Tuesday, November 23, 2010

Kittens, Discipline, and Gratitude

There is a (seemingly) stray Siamese (blue point, maybe?) kitten wandering the neighborhood and coming into our laundry room to eat Kaz's food (Kaz is our own blue point Siamese cat; he's about 11 1/2 years old. We've had him longer than we've had #1). He (or she) has been eating his food for weeks now. We've caught him at it, but it keeps happening because unlike all the other cats that have wandered in and out of our laundry room over the years, Kaz doesn't fight this one. He lets it happen. The other cats got quite the fight and so rarely continued their quest for quality dry cat food.

This is the part that is strange, dear reader. I actually decided, after seeing that adorable kitten several times, that if this kitten does not have an owner, we should just keep it. If you knew about my allergies to animals and my aversion to pets in general and my stubborn decision to NOT have another cat after Kaz dies (whenever that will be in the next decade or so), you will understand the implications of my sudden change of heart. But seeing this cat in real life, and realizing that Kaz actually kind of "approves" of it, and knowing how nice it would be for the kids to have a pet to take care of and love (yeah, yeah, I know), I caved. And when I did, dear reader, Brandon jumped on it immediately! He got that kitten into our laundry room, befriended it, introduced it into the house with Kaz, and then let it go. Yeah, that sounds random, but what I mean is he began the "relationship of trust." The only thing we need to do is to make sure this kitten doesn't belong to someone else. We're pretty sure it doesn't because if it was being fed, it wouldn't keep coming back for food. Plus, it was pretty jittery around Brandon; he's pretty confident that the kitten has been on it's own since he was so weirded out by human presence.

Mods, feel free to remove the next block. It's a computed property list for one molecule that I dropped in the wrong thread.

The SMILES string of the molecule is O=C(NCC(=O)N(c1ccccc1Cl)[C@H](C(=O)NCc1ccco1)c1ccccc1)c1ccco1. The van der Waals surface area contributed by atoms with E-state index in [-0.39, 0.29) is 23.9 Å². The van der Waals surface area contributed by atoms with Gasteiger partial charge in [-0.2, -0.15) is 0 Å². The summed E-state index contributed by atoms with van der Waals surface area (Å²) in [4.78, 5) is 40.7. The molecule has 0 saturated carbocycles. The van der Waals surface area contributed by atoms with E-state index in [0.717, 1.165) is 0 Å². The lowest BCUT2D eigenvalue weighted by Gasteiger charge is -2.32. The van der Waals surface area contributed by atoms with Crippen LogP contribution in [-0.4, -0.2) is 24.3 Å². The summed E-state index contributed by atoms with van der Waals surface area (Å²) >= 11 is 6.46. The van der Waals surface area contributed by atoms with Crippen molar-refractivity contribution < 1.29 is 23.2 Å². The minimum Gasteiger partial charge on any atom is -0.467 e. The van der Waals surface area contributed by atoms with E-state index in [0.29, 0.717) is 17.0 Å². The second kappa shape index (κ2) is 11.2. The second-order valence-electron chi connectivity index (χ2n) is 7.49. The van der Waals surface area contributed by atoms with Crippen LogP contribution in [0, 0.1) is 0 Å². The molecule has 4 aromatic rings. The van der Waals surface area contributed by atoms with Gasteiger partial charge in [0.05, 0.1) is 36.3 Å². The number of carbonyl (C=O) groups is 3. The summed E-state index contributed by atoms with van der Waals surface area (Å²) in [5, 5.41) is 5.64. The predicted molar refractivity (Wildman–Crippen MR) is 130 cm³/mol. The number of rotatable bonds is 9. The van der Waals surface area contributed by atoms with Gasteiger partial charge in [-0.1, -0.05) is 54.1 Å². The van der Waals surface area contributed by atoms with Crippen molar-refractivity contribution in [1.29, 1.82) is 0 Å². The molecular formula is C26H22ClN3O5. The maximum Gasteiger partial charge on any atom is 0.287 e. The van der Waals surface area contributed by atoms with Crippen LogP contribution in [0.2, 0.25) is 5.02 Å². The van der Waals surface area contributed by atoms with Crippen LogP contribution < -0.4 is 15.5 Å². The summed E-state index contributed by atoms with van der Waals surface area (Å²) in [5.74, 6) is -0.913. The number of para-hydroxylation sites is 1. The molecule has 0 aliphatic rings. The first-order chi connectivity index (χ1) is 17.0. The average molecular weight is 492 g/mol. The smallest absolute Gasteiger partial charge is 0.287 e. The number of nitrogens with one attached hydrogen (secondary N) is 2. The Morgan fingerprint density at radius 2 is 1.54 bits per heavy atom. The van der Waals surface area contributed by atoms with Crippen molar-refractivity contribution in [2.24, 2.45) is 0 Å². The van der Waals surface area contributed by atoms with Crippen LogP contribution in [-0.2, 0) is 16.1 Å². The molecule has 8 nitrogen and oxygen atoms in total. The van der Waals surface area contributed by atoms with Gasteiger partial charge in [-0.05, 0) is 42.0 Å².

Anyway. We'll see.

Breakthrough: Brandon and I figured out a way to get the kids to do their chores without reducing ourselves (ahem: Me) to fits of yelling rage. Granted, I already know the answer to this. I don't have to yell. I just have to be firm and stand my ground. The consequences of unacceptable behavior have to be immediately met and applied correctly in order for it to work. In order for me to make it happen, of course, I only need massive amounts of self-control.
That's why it's so dang hard!
But it's getting better.

I'm Thankful For:

green, fragrance, pink sunsets, sprawling ivy growing on my back wall.

inky pages full of words, fireplaces, mugs of herbal tea.

paintings, ivory keys under my fingers, laughing toddlers, silly songs sung by second graders.

sleep, vacuumed floors, rain against the windows, moments in Sacrament Meeting when the kids are quiet.

loving parents, concerned siblings, forever families, my eternal companion.

repentance, hope, faith, dreams, temples, the Atonement of Jesus Christ.

fairy tales, movies, hoodies, imagination, history.

expression, friendship, socks, airplanes, diversity.

rivers, mountains, songs, lilacs, newborn cries.

Despite the changes which come into our lives and with gratitude in our hearts, may we fill our days—as much as we can—with those things which matter most.
May we cherish those we hold dear and express our love to them in word and in deed.

1 comment:

Julie said...

Lovely list.

That whole non-emotional direct and immediate application of consequences stuff is so true, but yelling is so much easier. Except after a while they become numb to the yelling. Grrr....I need more self-control, too.

Cats=not my thing. I'm glad you're taking care of them.